When I was little I was so confused… I understood the New Year’s Eve new year–the new number made it real. But there were other new years that people talked about, new year at school, a new year at Rosh Hashana, and a new year for me on my birthday. I recall the time in about the second grade when I finally understood the mystery of all the ways we count off [all the different kinds of] years.
As an adult in Boston the new school year is pretty salient–parking gets more scarce, pedestrians travel in clumps and get a little more brazen, crowds grow, and at least one student-driven U-Haul hits the low overpass and backs Storrow Drive up for miles. Ahhhh! The autumn has arrived.
And I have come to appreciate the idea of two formally recognized new year celebrations. On Rosh Hashana reflection is encouraged. I usually gather with friends for meals, we go to synagogue, chat and hang out, usually without television or other diversions in observance of the holiday. There is challah and brisket and candles, apples and honey (if you have not tried it, I recommend it!), and gratitude for another year together. We are quiet, but appreciative. It is a 10 day period of reflection on the last year (which we are currently observing), a look toward the next year and an exercise in envisioning your next year.
You guys all know how the December 31 new year celebration goes–the bigger the party, the better. This one is about celebrating, turning the page, and creating temporary, but annoyingly large, new crowds in my gym.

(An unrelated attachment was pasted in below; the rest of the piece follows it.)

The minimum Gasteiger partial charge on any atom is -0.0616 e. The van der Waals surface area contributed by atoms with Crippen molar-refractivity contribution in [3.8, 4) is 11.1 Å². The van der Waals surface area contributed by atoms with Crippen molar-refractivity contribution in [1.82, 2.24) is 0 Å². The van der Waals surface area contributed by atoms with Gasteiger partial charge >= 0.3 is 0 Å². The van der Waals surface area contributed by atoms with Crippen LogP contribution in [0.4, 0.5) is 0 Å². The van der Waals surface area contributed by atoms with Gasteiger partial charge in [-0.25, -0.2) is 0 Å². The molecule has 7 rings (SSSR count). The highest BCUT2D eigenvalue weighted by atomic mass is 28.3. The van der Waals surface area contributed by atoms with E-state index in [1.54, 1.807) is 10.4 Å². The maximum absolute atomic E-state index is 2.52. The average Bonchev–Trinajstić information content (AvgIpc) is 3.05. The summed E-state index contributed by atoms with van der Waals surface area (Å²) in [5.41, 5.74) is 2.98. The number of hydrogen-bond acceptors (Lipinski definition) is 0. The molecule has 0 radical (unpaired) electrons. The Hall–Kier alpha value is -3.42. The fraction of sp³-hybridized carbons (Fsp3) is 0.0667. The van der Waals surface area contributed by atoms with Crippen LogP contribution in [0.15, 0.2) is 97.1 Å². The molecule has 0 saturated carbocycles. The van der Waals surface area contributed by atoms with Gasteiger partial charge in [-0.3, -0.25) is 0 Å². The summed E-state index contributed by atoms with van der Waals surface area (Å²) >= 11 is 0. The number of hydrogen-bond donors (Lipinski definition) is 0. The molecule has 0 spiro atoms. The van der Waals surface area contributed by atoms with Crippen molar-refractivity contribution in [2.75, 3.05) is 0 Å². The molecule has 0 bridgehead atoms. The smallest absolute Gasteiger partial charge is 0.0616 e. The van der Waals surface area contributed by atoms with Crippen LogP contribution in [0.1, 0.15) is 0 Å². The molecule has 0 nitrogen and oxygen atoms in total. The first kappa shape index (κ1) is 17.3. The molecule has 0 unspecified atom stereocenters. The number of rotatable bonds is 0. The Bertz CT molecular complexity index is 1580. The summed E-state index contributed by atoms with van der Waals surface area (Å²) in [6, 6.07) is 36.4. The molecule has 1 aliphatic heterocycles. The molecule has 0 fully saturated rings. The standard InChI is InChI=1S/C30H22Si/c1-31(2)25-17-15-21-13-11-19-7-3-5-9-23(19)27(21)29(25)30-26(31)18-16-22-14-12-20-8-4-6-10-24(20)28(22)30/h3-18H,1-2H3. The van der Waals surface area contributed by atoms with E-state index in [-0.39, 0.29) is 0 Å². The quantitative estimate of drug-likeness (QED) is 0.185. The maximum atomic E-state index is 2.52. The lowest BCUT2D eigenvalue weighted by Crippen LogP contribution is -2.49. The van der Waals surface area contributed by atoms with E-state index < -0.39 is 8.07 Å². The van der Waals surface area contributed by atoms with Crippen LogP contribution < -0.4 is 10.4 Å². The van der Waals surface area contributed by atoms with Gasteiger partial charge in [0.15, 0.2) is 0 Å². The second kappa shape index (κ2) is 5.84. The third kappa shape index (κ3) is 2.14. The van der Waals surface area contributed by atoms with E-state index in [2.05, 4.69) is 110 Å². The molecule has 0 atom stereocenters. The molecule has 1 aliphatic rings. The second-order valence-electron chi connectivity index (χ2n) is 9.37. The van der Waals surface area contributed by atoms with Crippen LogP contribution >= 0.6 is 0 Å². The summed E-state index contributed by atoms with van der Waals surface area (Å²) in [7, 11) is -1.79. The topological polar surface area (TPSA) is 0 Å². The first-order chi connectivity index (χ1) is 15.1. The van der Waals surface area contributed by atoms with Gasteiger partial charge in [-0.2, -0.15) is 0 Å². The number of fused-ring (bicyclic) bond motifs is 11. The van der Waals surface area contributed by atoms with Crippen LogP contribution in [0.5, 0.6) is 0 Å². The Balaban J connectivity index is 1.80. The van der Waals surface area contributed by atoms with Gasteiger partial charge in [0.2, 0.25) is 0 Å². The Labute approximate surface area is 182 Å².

Both have their function. I appreciate both opportunities.
In the midst of this I have been consciously marking my own year. From birthday to birthday, with my 365 Project. Every day a photo of myself that I have to take. Through this process I have learned a lot, so much more than I thought I would. First, it is an exercise in appreciation. I love my job, but many days it is solitary endeavor. There is not so much that is obviously photo-worthy going down… How many images of me editing shoots can you really be subjected to? So, in planning for these pictures I have had to examine the small but important happenings in my day–sometimes it is easy, other times it is tougher. Second, it is an exercise in self-acceptance. I don’t look great in every photo (ironically, when i am taking photos of myself I often forget to smile–and sometimes blink!–because I am so busy making the camera work right). Third, there have been many happy accidents and lots of learning. I allow myself to do things with my camera in this project that I can adapt to shoots, but might not have been brave enough to without this practice. Fourth, I don’t have very many shirts! Since I am not out and about every day, I have cut back on the wardrobe and that means lots of repeats in the photos. Finally, while I was sure the project would be a record, I am already amazed at how much more salient it makes my year’s memories.
So, in the spirit of the new year–however you define it–here is a peek into some of my favorite photos from my 365 project (you can see all of them here):